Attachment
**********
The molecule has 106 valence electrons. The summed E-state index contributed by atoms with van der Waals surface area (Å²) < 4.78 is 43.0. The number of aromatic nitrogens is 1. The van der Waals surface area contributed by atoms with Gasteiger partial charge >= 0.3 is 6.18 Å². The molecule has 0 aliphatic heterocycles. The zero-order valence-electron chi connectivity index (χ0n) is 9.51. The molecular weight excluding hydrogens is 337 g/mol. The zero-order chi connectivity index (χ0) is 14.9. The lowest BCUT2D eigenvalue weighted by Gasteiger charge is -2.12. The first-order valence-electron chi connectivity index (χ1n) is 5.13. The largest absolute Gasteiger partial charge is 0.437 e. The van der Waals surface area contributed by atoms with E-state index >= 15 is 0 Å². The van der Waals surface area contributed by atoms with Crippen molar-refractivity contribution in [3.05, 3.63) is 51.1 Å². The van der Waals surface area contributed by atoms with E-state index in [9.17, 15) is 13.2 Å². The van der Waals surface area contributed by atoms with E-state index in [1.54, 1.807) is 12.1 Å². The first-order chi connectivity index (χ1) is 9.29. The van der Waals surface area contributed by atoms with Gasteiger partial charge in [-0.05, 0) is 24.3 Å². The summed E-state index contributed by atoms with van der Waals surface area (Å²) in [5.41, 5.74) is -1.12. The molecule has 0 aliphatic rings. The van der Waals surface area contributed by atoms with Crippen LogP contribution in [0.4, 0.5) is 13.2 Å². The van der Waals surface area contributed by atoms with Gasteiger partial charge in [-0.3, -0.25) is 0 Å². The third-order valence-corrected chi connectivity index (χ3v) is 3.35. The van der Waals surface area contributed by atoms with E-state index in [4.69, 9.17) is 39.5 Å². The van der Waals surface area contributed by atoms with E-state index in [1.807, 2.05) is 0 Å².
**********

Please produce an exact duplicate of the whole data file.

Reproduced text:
The molecule has 106 valence electrons. The summed E-state index contributed by atoms with van der Waals surface area (Å²) < 4.78 is 43.0. The number of aromatic nitrogens is 1. The van der Waals surface area contributed by atoms with Gasteiger partial charge >= 0.3 is 6.18 Å². The molecule has 0 aliphatic heterocycles. The zero-order valence-electron chi connectivity index (χ0n) is 9.51. The molecular weight excluding hydrogens is 337 g/mol. The zero-order chi connectivity index (χ0) is 14.9. The lowest BCUT2D eigenvalue weighted by Gasteiger charge is -2.12. The first-order valence-electron chi connectivity index (χ1n) is 5.13. The largest absolute Gasteiger partial charge is 0.437 e. The van der Waals surface area contributed by atoms with E-state index >= 15 is 0 Å². The van der Waals surface area contributed by atoms with Crippen molar-refractivity contribution in [3.05, 3.63) is 51.1 Å². The van der Waals surface area contributed by atoms with E-state index in [9.17, 15) is 13.2 Å². The van der Waals surface area contributed by atoms with E-state index in [1.54, 1.807) is 12.1 Å². The first-order chi connectivity index (χ1) is 9.29. The van der Waals surface area contributed by atoms with Gasteiger partial charge in [-0.05, 0) is 24.3 Å². The summed E-state index contributed by atoms with van der Waals surface area (Å²) in [5.41, 5.74) is -1.12. The molecule has 0 aliphatic rings. The van der Waals surface area contributed by atoms with Crippen LogP contribution in [0.4, 0.5) is 13.2 Å². The van der Waals surface area contributed by atoms with Gasteiger partial charge in [-0.3, -0.25) is 0 Å². The third-order valence-corrected chi connectivity index (χ3v) is 3.35. The van der Waals surface area contributed by atoms with E-state index in [4.69, 9.17) is 39.5 Å². The van der Waals surface area contributed by atoms with E-state index in [1.807, 2.05) is 0 Å².